ESCRS - WSPOS: Complex Cases in Paediatric Cataract
ESCRS - WSPOS: Complex Cases in Paediatric Cataract
Cataract

WSPOS: Complex Cases in Paediatric Cataract

WSPOS: Complex Cases in Paediatric Cataract

Roberto Caputo MD, from Florence, Italy, discussed the complex problem of paediatric cataract in uveitis during the opening session of the World Society of Paediatric Ophthalmology and Strabismus.

His approach to cataract in these cases is tailored to each patient.

“I ask myself three questions,” Dr Caputo said. “First of all, who is the patient that I am going to treat? When can I do the surgery? And how can I do this surgery?”

Dr Caputo highlighted that cataract in Juvenile Idiopathic Arthritis (JIA) is particularly challenging, with a high risk of complications.

”Can we really wait three months without relapses to do surgery?” he asked. The three month wait is a widespread approach to judging the safe time to wait until cataract surgery in a patient with uveitis, but Dr Caputo questioned whether this is always the best approach, especially in a child with a dense cataract.

Marta Morales MD, Barcelona, Spain, discussed infant cataract surgery, including some important timing considerations. “It is not recommended to implant an IOL before seven months of age,” she said. “This is in particular due to the risk of visual axis opacification and subsequent requirement for surgery.”

“If we have a dense congenital cataract we should operate as soon as possible, but it is better not to operate before four weeks of age,” Dr Morales continued. “During this age, the anterior segment is still developing.” At this neonatal developmental stage, performing surgery can provoke glaucoma.

Once timing is decided, choosing an appropriate intraocular lens implant is important, taking into account the growth of the eye. There are no paediatric IOL formulae.

“The best formulae are SRKT or Holladay 1,” Dr Morales said. Erick Bothun MD, Rochester, Minnesota, went on to cover cataract surgery in toddlers. “There are challenges in paediatric cataract surgery across the board,” he said. “Most of the literature would suggest that older eyes do better.” The younger the patient, the greater the risk. “There is a higher rate of glaucoma, adverse events, complications.”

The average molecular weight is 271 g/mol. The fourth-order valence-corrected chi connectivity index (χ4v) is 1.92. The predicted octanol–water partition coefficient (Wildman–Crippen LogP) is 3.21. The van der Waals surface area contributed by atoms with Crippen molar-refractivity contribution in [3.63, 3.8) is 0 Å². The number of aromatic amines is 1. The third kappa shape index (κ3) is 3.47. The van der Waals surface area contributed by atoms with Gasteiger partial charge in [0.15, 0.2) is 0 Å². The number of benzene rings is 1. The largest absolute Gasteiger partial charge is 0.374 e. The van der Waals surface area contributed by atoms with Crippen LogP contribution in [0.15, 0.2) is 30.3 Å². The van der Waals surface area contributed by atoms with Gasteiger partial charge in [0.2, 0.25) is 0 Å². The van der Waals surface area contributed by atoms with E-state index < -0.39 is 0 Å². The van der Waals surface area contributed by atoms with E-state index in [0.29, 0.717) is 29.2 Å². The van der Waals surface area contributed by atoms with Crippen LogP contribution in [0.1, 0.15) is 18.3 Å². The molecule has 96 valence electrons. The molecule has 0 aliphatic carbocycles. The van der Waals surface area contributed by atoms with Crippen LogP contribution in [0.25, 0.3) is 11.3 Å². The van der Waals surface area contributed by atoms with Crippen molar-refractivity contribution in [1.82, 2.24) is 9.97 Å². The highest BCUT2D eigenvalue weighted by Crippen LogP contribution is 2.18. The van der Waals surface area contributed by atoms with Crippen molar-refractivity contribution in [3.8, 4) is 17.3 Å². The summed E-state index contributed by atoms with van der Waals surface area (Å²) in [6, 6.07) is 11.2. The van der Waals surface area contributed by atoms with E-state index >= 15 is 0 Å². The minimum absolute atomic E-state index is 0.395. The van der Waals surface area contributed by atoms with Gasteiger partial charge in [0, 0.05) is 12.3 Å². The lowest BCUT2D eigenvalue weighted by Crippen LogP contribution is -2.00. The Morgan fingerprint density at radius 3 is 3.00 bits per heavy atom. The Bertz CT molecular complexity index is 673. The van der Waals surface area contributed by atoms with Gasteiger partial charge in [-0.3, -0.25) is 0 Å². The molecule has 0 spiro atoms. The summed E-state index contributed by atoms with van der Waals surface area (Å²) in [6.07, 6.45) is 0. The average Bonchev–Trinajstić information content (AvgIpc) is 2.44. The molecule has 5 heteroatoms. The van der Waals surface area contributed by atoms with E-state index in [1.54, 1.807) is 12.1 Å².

“When is it safer to put IOLs in? After six months,” he said. Dr Bothun drew on data from the Toddler Aphakia and Pseudophakia Study (TAPS), drawing comparisons with the Infant Aphakia Treatment Study (IATS). “Largely, glaucoma risk drops off after six months of life.”

Hannah Scanga MD, genetic counsellor at UPMC Pittsburgh, US, talked about the genetics of paediatric cataract. “Your highest diagnostic rate will be found with bilateral cataracts,” Dr Scagna said. Determining a genetic cause starts with history and exam. “Also examine the parents,” she suggested. Important findings can help to narrow down investigation to a causal mutation—for example, findings in mothers who are carriers of Lowe syndrome, such as spoke-like lens changes.

“Genetic causes are being continued to be identified,” Dr Scanga said. “Customisation is helpful.” She suggested a multigene panel as an effective investigative tool.

Göran Darius Hildebrand MD, Oxford, UK, reiterated that paediatric cataract surgery is a vital treatment and that problems arise in postponing surgery. “Delayed surgery leads to permanent brain damage in the form of amblyopia, strabismus and nystagmus.”

Dr Hildebrand was in agreement with Dr Morales that the best formulae available for use in children are SRKT and Holladay 1, as evidenced by a recent meta-analysis, Zhong et al, 2021. But even the best available formulae do not yield results that are comparable to the accuracy of biometry in adults.

“The [rate of] absolute prediction error outside two dioptres reaches 50%.” This error rate is due to numerous factors specific to children, including technical issues obtaining biometry, and childhood emmetropisation.

Dr Hildebrand went on to discuss different approaches to reduce visual axis opacification, highlighting the usefulness of the Bag-In-The-Lens (BIL), invented by Prof. Marie-José Tassignon. For surgeons without access to the BIL, optic capture of a sulcus IOL optic through the anterior and posterior capsule is a potential method to reduce risk of opacification of the visual axis.

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